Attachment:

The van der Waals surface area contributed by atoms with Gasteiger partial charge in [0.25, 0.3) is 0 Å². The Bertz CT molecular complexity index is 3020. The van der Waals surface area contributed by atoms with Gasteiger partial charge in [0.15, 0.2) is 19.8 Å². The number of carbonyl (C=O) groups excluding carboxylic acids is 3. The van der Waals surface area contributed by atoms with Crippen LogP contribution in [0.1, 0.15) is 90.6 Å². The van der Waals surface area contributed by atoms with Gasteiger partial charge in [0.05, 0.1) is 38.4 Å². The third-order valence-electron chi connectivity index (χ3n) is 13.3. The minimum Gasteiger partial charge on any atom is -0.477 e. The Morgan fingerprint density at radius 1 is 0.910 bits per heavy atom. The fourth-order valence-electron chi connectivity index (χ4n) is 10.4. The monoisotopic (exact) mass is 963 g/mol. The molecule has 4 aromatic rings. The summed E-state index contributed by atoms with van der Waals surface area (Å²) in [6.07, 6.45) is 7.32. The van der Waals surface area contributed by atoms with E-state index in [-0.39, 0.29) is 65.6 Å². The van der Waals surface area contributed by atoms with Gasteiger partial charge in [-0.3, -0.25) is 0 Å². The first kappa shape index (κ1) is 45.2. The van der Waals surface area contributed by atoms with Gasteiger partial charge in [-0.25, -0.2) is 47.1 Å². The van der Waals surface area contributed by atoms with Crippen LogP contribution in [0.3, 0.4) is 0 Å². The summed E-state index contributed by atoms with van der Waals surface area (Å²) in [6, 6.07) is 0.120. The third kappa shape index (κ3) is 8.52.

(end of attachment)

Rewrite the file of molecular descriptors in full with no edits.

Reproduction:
The van der Waals surface area contributed by atoms with Gasteiger partial charge in [0.25, 0.3) is 0 Å². The Bertz CT molecular complexity index is 3020. The van der Waals surface area contributed by atoms with Gasteiger partial charge in [0.15, 0.2) is 19.8 Å². The number of carbonyl (C=O) groups excluding carboxylic acids is 3. The van der Waals surface area contributed by atoms with Crippen LogP contribution in [0.1, 0.15) is 90.6 Å². The van der Waals surface area contributed by atoms with Gasteiger partial charge in [0.05, 0.1) is 38.4 Å². The third-order valence-electron chi connectivity index (χ3n) is 13.3. The minimum Gasteiger partial charge on any atom is -0.477 e. The Morgan fingerprint density at radius 1 is 0.910 bits per heavy atom. The fourth-order valence-electron chi connectivity index (χ4n) is 10.4. The monoisotopic (exact) mass is 963 g/mol. The molecule has 4 aromatic rings. The summed E-state index contributed by atoms with van der Waals surface area (Å²) in [6.07, 6.45) is 7.32. The van der Waals surface area contributed by atoms with E-state index in [-0.39, 0.29) is 65.6 Å². The van der Waals surface area contributed by atoms with Gasteiger partial charge in [-0.3, -0.25) is 0 Å². The first kappa shape index (κ1) is 45.2. The van der Waals surface area contributed by atoms with Gasteiger partial charge in [-0.25, -0.2) is 47.1 Å². The van der Waals surface area contributed by atoms with Crippen LogP contribution in [0.3, 0.4) is 0 Å². The summed E-state index contributed by atoms with van der Waals surface area (Å²) in [6, 6.07) is 0.120. The third kappa shape index (κ3) is 8.52.